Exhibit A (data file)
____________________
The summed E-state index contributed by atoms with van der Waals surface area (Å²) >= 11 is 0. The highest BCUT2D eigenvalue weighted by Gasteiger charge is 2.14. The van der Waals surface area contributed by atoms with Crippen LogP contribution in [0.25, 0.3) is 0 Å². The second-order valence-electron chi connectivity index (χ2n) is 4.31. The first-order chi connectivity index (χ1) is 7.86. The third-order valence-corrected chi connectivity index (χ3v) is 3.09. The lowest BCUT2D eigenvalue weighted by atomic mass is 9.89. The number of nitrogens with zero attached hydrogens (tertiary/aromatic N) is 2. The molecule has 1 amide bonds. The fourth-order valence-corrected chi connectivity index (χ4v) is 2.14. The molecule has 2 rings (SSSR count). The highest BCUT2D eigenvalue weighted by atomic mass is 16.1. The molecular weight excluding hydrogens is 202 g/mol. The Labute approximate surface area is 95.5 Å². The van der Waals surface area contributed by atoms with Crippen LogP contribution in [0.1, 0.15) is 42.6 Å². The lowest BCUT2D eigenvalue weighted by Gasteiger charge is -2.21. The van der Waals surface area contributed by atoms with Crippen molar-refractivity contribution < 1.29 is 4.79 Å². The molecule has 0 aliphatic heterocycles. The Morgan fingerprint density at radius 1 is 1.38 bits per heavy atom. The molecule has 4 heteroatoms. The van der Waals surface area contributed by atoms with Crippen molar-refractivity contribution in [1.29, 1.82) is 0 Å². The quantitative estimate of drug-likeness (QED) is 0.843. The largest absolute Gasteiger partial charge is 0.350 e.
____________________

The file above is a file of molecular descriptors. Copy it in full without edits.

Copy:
The summed E-state index contributed by atoms with van der Waals surface area (Å²) >= 11 is 0. The highest BCUT2D eigenvalue weighted by Gasteiger charge is 2.14. The van der Waals surface area contributed by atoms with Crippen LogP contribution in [0.25, 0.3) is 0 Å². The second-order valence-electron chi connectivity index (χ2n) is 4.31. The first-order chi connectivity index (χ1) is 7.86. The third-order valence-corrected chi connectivity index (χ3v) is 3.09. The lowest BCUT2D eigenvalue weighted by atomic mass is 9.89. The number of nitrogens with zero attached hydrogens (tertiary/aromatic N) is 2. The molecule has 1 amide bonds. The fourth-order valence-corrected chi connectivity index (χ4v) is 2.14. The molecule has 2 rings (SSSR count). The highest BCUT2D eigenvalue weighted by atomic mass is 16.1. The molecular weight excluding hydrogens is 202 g/mol. The Labute approximate surface area is 95.5 Å². The van der Waals surface area contributed by atoms with Crippen LogP contribution in [0.1, 0.15) is 42.6 Å². The lowest BCUT2D eigenvalue weighted by Gasteiger charge is -2.21. The van der Waals surface area contributed by atoms with Crippen molar-refractivity contribution < 1.29 is 4.79 Å². The molecule has 0 aliphatic heterocycles. The Morgan fingerprint density at radius 1 is 1.38 bits per heavy atom. The molecule has 4 heteroatoms. The van der Waals surface area contributed by atoms with Crippen molar-refractivity contribution in [1.29, 1.82) is 0 Å². The quantitative estimate of drug-likeness (QED) is 0.843. The largest absolute Gasteiger partial charge is 0.350 e.